The PA Dutch dialect is normally thought of as being an American spoken language, most notably by the Amish, but in reality, PA Dutch is spoken by a broader audience than just the bonnet and buggy demographic. Indeed, in America, there are mainstream practitioners of the language, enthusiasts who keep it alive in their otherwise modern lifestyle.
In truth, PA Dutch, or at least the Germanic root of the dialect, is still celebrated and preserved outside the US as well. In Germany, there are cultural clubs and social and fraternal associations dedicated to the “Pfaelizisch Dialect” (PA Dutch’s linguistic source.) One such club in Germany recently awarded it’s “Emichsburg Prize” to Douglas Madenford. This was the first time in the club’s history that someone outside of Germany has been bestowed the honor.
Madenford is a native speaker of PA Dutch, having grown up on a farm in Berks County (Lancaster County’s northern neighbor, which was actually the site of America’s first Amish settlement, though the Amish community would move south out of Berks after a short time.) His grandparents and parents spoke PA Dutch in the home, so he naturally grew up bilingual, “Deitsch” and English.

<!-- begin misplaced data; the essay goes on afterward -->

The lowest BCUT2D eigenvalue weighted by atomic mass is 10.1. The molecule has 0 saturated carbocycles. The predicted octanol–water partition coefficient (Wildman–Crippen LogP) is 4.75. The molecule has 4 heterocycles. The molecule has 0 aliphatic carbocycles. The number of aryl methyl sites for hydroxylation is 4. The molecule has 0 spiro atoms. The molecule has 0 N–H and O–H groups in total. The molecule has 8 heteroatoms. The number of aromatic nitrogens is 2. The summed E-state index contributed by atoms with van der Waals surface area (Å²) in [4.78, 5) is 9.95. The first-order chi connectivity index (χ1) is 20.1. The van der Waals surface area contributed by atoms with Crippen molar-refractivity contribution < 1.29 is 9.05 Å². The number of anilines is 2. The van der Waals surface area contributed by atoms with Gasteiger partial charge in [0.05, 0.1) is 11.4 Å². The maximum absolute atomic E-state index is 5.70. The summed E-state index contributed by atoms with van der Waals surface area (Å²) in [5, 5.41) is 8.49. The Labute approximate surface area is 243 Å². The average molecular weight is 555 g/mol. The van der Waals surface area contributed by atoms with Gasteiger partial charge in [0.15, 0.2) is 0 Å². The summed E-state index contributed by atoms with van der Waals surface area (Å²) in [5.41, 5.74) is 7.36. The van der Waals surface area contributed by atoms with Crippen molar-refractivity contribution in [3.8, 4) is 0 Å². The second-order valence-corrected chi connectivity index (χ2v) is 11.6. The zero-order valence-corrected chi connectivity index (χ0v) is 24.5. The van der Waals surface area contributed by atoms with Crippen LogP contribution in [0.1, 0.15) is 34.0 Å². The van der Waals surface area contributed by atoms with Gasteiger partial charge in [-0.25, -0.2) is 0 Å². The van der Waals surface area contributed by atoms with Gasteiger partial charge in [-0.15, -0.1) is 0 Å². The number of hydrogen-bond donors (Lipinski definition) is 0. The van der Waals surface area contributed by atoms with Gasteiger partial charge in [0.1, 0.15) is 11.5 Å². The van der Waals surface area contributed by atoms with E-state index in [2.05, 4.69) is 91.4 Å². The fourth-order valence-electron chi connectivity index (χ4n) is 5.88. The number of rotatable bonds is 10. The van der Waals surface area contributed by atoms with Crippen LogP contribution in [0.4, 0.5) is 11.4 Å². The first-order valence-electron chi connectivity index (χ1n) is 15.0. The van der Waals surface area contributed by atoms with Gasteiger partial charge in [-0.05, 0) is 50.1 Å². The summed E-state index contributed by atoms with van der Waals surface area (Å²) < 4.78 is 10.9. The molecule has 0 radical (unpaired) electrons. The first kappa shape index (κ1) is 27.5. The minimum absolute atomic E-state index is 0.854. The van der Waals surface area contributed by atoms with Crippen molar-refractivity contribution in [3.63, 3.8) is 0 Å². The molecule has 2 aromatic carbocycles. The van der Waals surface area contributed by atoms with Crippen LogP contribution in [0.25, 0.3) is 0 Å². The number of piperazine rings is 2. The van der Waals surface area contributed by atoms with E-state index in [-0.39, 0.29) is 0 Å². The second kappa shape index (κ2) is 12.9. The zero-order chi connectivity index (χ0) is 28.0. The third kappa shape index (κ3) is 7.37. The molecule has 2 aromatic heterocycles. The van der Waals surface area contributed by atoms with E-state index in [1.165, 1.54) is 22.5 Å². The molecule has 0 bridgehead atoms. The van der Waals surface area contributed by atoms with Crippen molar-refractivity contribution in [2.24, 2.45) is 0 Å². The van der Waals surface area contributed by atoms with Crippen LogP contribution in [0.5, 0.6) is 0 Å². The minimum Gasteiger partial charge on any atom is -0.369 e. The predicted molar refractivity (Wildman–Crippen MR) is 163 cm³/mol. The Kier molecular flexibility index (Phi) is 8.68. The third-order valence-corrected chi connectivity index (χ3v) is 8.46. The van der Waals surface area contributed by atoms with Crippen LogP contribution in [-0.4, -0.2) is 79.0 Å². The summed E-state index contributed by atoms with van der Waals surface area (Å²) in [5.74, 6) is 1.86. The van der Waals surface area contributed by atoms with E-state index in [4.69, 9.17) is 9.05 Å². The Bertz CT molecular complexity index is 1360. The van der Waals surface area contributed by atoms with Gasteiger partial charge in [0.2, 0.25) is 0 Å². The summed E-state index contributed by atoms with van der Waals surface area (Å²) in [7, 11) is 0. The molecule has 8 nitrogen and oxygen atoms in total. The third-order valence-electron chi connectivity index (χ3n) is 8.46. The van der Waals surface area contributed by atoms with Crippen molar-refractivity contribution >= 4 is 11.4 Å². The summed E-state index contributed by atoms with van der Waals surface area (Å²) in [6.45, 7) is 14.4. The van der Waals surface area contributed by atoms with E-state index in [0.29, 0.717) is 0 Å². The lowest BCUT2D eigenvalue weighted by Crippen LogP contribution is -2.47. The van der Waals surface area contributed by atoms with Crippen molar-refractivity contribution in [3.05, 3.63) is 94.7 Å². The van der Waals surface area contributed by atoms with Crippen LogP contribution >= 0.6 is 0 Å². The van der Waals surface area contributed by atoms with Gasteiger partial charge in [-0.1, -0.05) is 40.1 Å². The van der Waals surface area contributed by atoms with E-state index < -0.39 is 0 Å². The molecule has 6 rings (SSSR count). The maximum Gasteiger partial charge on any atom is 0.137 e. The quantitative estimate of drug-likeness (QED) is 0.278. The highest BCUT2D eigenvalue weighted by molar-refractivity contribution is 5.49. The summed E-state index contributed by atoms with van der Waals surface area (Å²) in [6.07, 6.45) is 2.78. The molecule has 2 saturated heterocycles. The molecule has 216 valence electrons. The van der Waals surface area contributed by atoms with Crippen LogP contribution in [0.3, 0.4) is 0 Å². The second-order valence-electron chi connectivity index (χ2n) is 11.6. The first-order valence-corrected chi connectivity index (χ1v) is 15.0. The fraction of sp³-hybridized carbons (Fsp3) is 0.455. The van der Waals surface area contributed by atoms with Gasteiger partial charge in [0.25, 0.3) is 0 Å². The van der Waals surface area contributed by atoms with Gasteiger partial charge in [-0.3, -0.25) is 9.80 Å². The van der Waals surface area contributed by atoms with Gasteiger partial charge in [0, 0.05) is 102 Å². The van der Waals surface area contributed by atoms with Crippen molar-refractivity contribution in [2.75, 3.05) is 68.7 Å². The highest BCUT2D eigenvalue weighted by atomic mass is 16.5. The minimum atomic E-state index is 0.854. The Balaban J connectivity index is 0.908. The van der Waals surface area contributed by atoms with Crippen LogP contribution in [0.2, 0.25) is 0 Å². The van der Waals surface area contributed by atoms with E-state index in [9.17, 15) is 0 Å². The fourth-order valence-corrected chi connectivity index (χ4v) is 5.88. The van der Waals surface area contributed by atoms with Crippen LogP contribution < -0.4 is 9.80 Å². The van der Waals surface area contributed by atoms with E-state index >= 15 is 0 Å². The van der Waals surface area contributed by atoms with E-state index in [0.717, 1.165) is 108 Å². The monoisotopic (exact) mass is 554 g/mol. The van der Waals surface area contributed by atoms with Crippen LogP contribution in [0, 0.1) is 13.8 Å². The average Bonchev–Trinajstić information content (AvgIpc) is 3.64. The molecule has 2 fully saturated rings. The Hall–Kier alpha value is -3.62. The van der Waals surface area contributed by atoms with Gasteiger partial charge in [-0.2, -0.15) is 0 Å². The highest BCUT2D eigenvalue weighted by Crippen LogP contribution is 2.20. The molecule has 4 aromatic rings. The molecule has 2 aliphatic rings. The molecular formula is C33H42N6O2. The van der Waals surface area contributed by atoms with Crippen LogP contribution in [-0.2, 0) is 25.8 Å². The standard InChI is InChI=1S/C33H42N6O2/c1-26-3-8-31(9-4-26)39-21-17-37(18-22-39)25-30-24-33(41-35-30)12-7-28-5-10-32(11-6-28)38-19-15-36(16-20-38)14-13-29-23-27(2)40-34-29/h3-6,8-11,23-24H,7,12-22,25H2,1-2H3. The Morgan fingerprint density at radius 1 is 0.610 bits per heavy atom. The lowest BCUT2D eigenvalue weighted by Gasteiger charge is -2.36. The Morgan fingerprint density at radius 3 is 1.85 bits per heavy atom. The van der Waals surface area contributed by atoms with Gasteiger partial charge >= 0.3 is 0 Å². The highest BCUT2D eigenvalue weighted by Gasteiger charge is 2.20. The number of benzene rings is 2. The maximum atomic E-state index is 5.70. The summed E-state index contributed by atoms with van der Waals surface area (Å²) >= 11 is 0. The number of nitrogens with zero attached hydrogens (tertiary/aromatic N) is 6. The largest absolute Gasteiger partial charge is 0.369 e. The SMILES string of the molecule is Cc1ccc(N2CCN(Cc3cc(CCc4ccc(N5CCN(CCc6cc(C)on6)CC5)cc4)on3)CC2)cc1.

Besides now being an Emichsburg Prize winner, Madenford is a German language teacher (the “high-German” variety) in both High School and University classrooms. He’s a musician, playing in a mountain-folk-style band, the Broken Spokes. Naturally, he’s also a great enthusiast of PA Dutch language and culture, maintaining a website dedicated to the language, while also being a podcaster, author, and blogger. His how-to book on learning PA Dutch, SCHWETZ MOL DEITSCH! AN INTRODUCTORY PENNSYLVANIA DUTCH COURSE is available from Masthof Press & Bookstore (www.masthof.com) Madenford’s website dedicated to all things PA Dutch can be accessed at www.PADutch101.com
— Clinton Martin